Bird Of A Feather: Rudresh Mahanthappa On Learning From Charlie Parker

Feb 8, 2015
Originally published on February 9, 2015 9:53 am

In the early 1980s, when a young sixth-grader in Colorado first heard Charlie Parker, his life was transformed. Now a world-class saxophonist, Rudresh Mahanthappa is paying homage to Parker with his new album, Bird Calls. Mahanthappa says it's a tribute to Charlie Parker — but there are no Charlie Parker songs here.

"Each composition is based on a particular Charlie Parker song or solo," he explains. "Really, I feel like the best way we can pay tribute is to show what we've learned from him — not so much play his music."

The idea for the record took root years ago, when Mahanthappa was working with a student on a Parker tune called "Donna Lee" — a notoriously fast and complicated piece that sax players often strive to master, the way a budding rock guitarist might study "Eruption." To make the song more approachable, they broke it into smaller chunks.

"But in hearing these snippets out of context, these snippets started sounding more like Bartok or contemporary classical music, or even elements of something more funk-like — just modern," Mahanthappa says. "And it started striking me that maybe there was more to Charlie Parker than I had previously thought."

Mahanthappa spoke with NPR's Arun Rath about what he's learned from Parker, and why the late master's music always feels personal to him — even on paper. Hear more of their conversation at the audio link.

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RATH: Any self-respecting jazz fan knows that is Charlie Parker - Bird. He transformed jazz, reset its boundaries. In the early 1980s, a sixth-grader in Colorado first heard Charlie Parker, and his life was transformed. Rudresh Mahanthappa went on to reset the boundaries of jazz himself, incorporating classical Indian rhythms and scales. Now, he's paying homage to Charlie Parker with his album "Bird Calls."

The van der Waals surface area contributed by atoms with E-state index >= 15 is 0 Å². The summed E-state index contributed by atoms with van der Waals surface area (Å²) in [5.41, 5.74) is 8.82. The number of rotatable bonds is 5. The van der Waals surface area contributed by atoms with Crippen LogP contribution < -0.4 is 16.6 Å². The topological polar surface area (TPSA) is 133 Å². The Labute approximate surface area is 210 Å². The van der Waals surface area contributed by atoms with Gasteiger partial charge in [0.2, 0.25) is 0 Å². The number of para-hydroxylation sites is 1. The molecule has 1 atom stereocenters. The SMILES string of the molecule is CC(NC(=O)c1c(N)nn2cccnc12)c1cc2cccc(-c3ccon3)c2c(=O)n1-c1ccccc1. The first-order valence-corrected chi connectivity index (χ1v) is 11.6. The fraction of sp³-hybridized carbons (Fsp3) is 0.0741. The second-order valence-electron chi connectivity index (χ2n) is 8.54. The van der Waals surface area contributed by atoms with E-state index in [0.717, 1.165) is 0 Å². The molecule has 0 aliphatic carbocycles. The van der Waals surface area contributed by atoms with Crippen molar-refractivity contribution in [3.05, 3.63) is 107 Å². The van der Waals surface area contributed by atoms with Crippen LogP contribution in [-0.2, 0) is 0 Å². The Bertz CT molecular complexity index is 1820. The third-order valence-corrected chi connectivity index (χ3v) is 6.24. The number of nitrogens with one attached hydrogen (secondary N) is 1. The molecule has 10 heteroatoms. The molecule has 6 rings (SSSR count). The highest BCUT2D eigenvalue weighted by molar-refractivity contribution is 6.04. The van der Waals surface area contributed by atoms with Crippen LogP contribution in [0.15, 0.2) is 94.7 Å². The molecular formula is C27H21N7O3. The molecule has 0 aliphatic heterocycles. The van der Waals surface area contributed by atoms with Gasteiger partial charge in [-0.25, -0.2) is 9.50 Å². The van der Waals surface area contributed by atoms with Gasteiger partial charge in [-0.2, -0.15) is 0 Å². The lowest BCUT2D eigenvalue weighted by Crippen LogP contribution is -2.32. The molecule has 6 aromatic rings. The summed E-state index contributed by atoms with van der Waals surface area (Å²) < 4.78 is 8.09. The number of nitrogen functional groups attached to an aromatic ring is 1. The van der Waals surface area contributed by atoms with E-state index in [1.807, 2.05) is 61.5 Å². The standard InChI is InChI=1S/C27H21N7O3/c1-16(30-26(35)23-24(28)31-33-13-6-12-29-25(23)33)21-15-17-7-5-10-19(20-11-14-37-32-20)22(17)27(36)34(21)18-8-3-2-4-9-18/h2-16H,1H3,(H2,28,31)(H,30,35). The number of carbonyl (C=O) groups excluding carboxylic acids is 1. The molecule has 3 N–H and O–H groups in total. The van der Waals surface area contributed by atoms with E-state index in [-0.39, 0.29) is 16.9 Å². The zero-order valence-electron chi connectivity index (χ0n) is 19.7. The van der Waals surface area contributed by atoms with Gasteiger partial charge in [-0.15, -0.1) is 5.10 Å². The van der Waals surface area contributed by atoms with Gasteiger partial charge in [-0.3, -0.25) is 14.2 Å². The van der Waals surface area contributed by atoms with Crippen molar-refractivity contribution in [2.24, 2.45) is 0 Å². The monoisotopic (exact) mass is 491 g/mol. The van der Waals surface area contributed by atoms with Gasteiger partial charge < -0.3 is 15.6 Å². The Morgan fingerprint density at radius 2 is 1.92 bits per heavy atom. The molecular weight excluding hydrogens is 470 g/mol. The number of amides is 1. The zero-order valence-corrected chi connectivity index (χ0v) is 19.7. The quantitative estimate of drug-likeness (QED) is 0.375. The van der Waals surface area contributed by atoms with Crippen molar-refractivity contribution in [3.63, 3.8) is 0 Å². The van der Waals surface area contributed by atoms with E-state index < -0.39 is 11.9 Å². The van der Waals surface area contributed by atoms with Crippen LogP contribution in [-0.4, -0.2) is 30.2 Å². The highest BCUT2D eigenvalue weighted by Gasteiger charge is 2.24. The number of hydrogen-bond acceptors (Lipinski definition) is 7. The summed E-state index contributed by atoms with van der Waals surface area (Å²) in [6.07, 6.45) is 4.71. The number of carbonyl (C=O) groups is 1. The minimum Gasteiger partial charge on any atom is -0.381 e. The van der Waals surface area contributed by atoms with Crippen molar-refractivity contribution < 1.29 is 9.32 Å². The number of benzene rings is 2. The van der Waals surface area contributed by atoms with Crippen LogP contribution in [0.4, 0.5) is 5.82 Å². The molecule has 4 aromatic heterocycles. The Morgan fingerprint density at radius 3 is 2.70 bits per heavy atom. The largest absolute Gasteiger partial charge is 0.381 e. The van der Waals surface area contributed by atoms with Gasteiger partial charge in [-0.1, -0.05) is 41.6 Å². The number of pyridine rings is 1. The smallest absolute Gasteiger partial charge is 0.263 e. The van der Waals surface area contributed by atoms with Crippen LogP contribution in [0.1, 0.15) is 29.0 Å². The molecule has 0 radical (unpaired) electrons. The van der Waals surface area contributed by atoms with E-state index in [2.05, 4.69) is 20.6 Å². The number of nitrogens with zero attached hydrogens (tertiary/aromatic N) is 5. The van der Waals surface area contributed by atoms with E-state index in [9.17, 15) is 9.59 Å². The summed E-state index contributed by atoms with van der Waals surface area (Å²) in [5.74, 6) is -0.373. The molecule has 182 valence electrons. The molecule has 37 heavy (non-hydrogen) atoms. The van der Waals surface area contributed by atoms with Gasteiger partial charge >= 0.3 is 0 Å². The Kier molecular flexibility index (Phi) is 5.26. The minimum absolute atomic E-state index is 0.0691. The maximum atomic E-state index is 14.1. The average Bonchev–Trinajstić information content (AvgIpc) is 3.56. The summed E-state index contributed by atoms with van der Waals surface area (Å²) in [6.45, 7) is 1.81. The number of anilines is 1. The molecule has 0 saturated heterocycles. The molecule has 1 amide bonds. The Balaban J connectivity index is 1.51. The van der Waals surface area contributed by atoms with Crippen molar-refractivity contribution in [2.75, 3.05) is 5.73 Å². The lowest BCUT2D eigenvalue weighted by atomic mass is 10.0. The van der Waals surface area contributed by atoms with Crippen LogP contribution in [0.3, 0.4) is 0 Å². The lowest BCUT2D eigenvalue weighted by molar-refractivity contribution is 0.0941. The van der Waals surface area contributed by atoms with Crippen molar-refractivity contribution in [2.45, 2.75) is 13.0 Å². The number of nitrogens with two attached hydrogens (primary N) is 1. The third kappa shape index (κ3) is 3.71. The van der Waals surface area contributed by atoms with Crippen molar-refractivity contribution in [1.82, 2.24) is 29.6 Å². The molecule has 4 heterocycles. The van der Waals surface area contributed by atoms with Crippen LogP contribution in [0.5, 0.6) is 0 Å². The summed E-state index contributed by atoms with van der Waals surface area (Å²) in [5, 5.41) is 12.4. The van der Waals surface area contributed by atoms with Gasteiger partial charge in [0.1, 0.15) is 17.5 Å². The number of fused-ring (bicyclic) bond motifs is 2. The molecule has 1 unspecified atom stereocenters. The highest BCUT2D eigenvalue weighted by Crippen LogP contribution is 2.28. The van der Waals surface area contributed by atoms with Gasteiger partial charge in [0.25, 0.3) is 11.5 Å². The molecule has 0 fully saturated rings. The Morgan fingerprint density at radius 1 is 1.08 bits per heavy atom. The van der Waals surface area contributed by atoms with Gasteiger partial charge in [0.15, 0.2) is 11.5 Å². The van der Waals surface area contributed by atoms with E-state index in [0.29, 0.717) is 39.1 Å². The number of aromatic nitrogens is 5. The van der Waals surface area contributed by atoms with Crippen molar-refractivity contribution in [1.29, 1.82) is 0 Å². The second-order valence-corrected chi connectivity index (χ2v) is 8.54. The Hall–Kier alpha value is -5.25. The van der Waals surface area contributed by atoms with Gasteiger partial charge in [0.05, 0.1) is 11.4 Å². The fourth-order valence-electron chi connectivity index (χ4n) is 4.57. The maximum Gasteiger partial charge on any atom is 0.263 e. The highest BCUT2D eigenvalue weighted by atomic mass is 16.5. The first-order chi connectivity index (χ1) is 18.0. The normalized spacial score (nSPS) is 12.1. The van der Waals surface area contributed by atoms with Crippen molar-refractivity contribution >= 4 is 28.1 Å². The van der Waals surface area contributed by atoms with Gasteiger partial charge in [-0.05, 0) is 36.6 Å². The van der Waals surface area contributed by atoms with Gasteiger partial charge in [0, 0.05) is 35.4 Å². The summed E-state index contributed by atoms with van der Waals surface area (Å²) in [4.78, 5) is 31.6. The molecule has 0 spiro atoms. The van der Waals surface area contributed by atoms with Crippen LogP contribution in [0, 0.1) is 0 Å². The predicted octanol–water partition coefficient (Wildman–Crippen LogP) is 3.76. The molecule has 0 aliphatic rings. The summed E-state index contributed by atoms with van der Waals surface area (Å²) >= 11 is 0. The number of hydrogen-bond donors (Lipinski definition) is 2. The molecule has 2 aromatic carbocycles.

RATH: The music on the album is a tribute to Bird. But there are no Charlie Parker tunes here.

RUDRESH MAHANTHAPPA: Each composition is based on a particular Charlie Parker song or solo. You know, and really, I feel like the best way we can pay tribute is to show what we've learned from him and not so much play his music.


MAHANTHAPPA: It's been something that's been cooking in my head for many, many years. Actually, you know, there was a moment where I was working on a tune called "Donna Lee." It's one of Charlie Parker's classic compositions.


MAHANTHAPPA: It's a challenging one to play, too. It's kind of a badge of honor if you can play "Donna Lee" I think.

RATH: Because people like to play it fast, too.

MAHANTHAPPA: If you can play it fast - if you can play it at the same speed that Bird played it, then you're doing something right. I was working on that with a student. And we were breaking it into smaller chunks, as you should do if you're trying to learn something. And so we weren't starting at the beginning necessarily. We were - we were just kind of starting in the middle of phrases and working on certain technical aspects of it.


MAHANTHAPPA: But in hearing these snippets out of context, these snippets started sounding more like Bartok or, you know, contemporary classical music - or even elements of something more funk-like or just modern. And it started striking me that maybe there was more to Charlie Parker than I had previously thought.

RATH: Well, let's get into this music to get a sense of how the original tunes inspired what you've done. First, I want to play - here is Charlie Parker's tune "Dexterity" - the original.


RATH: Now, let's hear some of the composition that you say was inspired by that. This is your composition from this new album. It's called "Both Hands."